KANSAS CITY, Mo. – Kansas citizens are coming together to protect their community from crime.
On behalf of the Justice and Dignity Center, Tony Caldwell shared the group’s plan to stop violence, murder and sex trafficking, with an emphasis on improving the process of reporting missing persons, at a public press conference on Saturday.
“The Justice Center is here to offer solutions, not just to talk about the problem, but to offer real solutions,” Caldwell said.
Part of the plan includes building an app to report anyone who may be missing.
Caldwell contributes the inspiration for the idea to the Kansas City, Missouri Police Department’s failure to collect missing person reports for those who may not have a full name or who may only be known by a nickname.
Therefore, the group created the app to allow the community to submit a missing report with information such as nicknames, known places and unique tags.
Other users of the app can then respond and provide real-time information to a “mass army” where “hundreds of eyes” can locate people much more efficiently.
“Our gift to Kansas City,” Caldwell said. “… If no one is going to protect us, we have to protect ourselves.”
For years, Caldwell says a “dark cloud” of violence has hung over the city.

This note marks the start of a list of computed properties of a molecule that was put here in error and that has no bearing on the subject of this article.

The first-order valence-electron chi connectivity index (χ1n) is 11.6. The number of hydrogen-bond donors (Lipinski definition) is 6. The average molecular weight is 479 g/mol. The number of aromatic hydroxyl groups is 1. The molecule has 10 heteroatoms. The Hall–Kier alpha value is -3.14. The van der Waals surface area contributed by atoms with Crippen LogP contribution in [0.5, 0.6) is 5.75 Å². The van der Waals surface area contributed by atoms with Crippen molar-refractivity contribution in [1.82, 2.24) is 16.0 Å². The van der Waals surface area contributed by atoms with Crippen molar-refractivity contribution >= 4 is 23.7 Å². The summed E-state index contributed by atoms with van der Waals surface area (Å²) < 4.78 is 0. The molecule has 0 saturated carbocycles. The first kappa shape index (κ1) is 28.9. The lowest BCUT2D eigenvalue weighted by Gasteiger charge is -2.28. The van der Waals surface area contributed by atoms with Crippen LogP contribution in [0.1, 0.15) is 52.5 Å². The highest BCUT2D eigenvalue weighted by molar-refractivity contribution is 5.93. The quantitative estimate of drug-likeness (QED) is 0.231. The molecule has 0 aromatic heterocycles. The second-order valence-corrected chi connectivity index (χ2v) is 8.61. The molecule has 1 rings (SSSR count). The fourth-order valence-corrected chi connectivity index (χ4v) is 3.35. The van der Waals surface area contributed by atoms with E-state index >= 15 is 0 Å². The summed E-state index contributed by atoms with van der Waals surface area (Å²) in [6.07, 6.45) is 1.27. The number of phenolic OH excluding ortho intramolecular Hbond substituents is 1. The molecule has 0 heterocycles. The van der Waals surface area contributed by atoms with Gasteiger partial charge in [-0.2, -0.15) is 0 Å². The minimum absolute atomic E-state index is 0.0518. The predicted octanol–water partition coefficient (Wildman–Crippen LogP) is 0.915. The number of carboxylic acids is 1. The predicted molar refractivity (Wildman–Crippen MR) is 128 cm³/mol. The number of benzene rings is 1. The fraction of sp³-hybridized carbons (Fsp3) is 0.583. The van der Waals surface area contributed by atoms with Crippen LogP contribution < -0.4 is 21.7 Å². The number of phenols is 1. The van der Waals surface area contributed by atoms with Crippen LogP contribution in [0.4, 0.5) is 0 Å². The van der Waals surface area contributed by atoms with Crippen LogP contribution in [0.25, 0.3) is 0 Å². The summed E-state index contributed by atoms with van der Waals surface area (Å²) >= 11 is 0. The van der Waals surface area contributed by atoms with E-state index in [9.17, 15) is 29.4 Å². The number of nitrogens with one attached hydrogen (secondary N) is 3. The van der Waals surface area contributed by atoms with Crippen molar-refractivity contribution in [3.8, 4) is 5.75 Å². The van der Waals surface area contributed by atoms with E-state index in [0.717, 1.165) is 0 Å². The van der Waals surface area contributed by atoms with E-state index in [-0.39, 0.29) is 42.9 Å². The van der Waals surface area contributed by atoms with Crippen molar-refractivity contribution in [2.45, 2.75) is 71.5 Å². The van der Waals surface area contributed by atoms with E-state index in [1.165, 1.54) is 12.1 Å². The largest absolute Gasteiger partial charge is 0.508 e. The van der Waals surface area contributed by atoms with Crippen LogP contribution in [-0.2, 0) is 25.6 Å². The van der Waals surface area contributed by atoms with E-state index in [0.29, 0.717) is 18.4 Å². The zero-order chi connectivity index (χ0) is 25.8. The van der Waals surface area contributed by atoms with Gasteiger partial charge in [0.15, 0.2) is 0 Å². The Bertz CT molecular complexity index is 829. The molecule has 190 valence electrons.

In an effort to initiate change, Caldwell says the group is committing to invest money, time and effort into expanding the set of “eyes and ears” on the streets.
By addressing the issue and making the group’s presence known to traffickers and criminals, Caldwell believes fewer people, especially black women, will be caught and forced into a life of sex trafficking.
Without giving too much away, she shared that the group has been in contact with the Justice Department, claiming that the group is aware of specific locations and individuals involved in sex trafficking.
In addition to the missing persons app, a second app is in the works to connect the community to resources.
Through the Justice Center’s partnerships with more than 114 organizations, a controlled list of active services, such as hot meals and accommodations, will be made available.
Both apps will be available to the public in February, according to Caldwell. App names have yet to be released.
Moving forward, Caldwell says the group has been approached by the KCPD to set up a time to discuss how the two entities can work together.
For jurisdictions using the Greater Kansas City Crime Stoppers Tips Hotline, anonymous tips can be submitted by calling 816-474-TIPS (8477), submitting the tip online, or via the free mobile app at P3Tips.com.
Details and annual homicide data for the Kansas City area are available through the KSHB 41 News Homicide Tracker, launched in 2015. Read the KSHB 41 News Mug Shot Policy.